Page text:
I’m frequently asked how BDS sustains itself after a defeat or series of defeats and, as with so many things, there is no simple (or single) answer to that question.
Historically, the BDS virus has actually gone into remission (as it did between 2006-2009) so the image of boycotters relentlessly moving forward is incorrect even if you judge them simply in terms of activity.
Recall that divestment advocates dwell in a world where simply dragging the Middle East conflict into an organization provides them sustenance (regardless of the damage it causes to others) which is why one of things that keeps their “movement” going is their complete unwillingness to take “No” for an answer. No doubt they see this as just one more example of their readiness to “speak truth to power,” (even as they tell lies while sucking up to the mighty). But here on earth such relentlessness begins to resemble nothing so much as stalking.
Take, for example, the Presbyterian Church in the US (PCUSA). Longer-term readers will recall a lot of coverage of the church’s 2010 General Assembly (GA) in June and July where divestment was (yet again) on the agenda, despite the fact that it was rejected by this same assembly when the Presbyterians met in 2006 and 2008. So why does divestment seem to be permanently on the Presbyterian docket? Well in 2004 partisans within the church managed to get PCUSA to pass a divestment measure (the one that was rejected 95% to 5% in ’06) and, as many who have had the misfortune of having their institution infected by the BDS virus will tell you, it can take a long, long time to fully clean this infection from your system.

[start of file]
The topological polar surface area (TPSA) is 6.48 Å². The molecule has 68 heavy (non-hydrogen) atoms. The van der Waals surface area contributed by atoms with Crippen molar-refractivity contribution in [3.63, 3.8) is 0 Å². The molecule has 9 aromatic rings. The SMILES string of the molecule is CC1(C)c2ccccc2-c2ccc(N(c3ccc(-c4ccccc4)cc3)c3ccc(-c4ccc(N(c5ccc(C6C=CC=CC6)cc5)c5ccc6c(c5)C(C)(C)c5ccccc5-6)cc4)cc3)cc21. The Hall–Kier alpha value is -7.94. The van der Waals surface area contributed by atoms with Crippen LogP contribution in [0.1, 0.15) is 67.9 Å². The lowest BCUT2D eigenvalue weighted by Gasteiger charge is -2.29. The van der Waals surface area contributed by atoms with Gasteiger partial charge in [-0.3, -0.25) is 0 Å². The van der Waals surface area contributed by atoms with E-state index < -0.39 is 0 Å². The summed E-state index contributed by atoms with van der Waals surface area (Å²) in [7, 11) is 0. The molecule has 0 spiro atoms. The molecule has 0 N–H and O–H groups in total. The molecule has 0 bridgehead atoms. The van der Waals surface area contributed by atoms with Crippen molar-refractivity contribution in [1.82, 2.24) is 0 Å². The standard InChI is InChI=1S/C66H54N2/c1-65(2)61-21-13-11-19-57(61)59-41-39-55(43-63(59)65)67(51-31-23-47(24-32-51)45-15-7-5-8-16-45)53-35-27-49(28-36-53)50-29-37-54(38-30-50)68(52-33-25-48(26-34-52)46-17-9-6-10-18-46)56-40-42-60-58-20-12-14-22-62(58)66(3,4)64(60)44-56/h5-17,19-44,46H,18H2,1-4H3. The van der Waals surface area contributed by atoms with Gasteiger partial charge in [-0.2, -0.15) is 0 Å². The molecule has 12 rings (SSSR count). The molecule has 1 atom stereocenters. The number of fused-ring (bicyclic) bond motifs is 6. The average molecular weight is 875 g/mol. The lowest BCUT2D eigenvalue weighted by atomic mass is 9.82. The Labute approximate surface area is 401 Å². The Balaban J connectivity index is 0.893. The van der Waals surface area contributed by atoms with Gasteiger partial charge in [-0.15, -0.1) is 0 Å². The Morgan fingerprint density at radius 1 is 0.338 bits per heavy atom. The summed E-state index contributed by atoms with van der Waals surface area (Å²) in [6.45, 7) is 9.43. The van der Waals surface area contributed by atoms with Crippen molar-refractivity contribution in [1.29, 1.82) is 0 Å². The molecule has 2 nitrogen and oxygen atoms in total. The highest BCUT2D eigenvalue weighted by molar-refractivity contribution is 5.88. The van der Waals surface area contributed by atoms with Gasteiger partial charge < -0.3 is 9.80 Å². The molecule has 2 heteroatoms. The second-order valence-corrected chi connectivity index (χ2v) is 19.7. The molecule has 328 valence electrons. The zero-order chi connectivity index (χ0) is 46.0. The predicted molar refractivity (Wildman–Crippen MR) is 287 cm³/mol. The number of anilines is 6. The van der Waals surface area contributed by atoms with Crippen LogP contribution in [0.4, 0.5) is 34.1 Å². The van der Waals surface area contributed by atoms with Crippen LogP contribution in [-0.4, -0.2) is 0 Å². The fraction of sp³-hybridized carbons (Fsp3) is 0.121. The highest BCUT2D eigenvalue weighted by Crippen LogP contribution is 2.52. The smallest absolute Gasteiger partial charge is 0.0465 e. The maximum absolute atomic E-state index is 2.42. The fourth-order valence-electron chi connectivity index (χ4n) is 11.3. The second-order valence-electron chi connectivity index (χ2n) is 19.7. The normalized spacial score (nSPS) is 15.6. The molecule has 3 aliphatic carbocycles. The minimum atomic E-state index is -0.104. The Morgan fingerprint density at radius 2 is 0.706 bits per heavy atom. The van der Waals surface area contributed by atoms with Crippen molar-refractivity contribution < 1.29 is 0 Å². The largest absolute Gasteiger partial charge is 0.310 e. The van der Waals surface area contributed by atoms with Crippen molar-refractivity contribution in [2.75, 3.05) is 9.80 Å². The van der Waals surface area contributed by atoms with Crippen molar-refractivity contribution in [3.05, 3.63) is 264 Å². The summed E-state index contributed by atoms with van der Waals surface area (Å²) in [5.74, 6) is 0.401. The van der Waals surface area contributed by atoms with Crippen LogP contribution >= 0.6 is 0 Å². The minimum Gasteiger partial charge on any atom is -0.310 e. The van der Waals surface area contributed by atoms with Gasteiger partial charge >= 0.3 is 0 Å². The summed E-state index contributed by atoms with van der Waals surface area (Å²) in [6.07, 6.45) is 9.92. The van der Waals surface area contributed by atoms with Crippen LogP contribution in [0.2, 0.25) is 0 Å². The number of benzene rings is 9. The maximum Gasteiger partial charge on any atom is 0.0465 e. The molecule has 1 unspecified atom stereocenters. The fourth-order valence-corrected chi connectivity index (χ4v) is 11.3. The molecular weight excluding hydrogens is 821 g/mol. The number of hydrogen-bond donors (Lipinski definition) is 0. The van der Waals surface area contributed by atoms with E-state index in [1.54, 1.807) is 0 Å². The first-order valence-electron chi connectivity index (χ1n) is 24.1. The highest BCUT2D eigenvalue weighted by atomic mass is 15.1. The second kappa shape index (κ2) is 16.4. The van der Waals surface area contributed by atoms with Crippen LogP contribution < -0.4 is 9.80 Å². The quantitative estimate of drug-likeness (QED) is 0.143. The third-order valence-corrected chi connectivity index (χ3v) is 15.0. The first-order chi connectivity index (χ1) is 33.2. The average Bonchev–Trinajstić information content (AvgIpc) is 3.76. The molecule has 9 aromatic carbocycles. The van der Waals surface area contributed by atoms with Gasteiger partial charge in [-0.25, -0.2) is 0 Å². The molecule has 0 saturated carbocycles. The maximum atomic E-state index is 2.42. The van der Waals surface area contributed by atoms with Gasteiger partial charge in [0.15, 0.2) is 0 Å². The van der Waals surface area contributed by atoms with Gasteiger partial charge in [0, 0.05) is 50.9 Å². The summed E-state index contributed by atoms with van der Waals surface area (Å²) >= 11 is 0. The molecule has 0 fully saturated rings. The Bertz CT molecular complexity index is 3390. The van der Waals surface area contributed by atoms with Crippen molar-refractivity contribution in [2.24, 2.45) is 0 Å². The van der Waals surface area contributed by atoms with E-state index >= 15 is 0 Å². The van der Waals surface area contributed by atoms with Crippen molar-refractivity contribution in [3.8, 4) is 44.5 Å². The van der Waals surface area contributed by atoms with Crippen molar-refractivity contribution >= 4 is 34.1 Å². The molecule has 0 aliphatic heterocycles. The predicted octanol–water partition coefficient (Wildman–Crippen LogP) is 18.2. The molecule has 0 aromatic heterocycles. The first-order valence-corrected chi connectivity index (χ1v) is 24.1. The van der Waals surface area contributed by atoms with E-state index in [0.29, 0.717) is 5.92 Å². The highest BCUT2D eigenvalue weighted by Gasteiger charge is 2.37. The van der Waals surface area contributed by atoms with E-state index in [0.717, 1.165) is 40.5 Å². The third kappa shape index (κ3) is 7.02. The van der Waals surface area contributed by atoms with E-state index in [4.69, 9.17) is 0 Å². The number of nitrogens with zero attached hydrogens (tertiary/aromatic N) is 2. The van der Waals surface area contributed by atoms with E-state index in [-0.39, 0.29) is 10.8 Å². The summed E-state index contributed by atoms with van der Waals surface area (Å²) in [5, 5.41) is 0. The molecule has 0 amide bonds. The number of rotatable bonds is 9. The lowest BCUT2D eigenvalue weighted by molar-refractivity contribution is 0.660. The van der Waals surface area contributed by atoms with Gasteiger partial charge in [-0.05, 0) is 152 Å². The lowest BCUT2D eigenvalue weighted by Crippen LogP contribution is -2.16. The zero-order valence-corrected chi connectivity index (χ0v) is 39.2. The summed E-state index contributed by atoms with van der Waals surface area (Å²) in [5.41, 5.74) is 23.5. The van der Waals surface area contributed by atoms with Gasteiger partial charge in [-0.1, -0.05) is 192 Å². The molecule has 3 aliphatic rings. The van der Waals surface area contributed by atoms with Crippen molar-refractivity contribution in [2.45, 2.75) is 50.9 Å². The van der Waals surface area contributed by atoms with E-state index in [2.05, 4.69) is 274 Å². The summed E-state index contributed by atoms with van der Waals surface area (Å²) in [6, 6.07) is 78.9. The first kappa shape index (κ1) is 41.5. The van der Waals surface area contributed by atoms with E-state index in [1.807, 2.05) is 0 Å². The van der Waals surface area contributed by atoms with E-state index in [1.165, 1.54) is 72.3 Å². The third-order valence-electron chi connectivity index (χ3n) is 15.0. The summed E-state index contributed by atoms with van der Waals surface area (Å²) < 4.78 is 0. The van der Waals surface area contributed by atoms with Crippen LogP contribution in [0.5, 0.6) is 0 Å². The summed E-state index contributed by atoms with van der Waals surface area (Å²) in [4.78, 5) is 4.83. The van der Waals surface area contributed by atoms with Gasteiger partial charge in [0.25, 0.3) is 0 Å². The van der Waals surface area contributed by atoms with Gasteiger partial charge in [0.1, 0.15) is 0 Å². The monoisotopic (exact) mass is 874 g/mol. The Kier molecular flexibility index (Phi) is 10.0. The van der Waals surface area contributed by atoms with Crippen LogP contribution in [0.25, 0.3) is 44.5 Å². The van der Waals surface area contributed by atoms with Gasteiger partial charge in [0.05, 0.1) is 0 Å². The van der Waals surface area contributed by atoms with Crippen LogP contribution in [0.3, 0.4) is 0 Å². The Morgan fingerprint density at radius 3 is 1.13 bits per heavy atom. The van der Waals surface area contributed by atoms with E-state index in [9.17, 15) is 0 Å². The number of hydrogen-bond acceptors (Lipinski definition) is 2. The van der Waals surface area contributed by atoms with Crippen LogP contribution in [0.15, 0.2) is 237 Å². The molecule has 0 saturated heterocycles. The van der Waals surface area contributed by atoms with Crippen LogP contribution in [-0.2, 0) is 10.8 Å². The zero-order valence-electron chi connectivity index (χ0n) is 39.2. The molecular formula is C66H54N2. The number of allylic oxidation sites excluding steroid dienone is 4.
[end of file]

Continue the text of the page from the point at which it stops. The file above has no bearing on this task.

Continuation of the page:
Exhibit A (really Exhibit IV, the last column of a spreadsheet for your Excel users): the recent decision of the Israel/Palestine Mission Network (IPMN) of the Presbyterian Church (USA) to formally join the BDS “movement.” Now keep in mind that IPMN is an entity of the Presbyterian Church, the very Presbyterian Church whose members voted (three times now) to reject divestment at the legislative assembly where church policy is set. And yet here you have a church entity that should at least take into account the fact that a majority of members (some quite vociferously) reject the notion of divestment flipping their fellow Presbyterians the bird as they sign at the bottom of the BDS contract.
Such behavior can only be explained if you understand that IPMN is not a Presbyterian Church organization flirting with BDS, but a BDS organization that happens to be made up of Presbyterians whose goal is to drag the church back into serving as an anchor client for the divestment “movement” by any means necessary. In which case, why is such a political group simultaneously being allowed to act as an arm of the church while defying the policies and members of that organization publically and on a daily basis?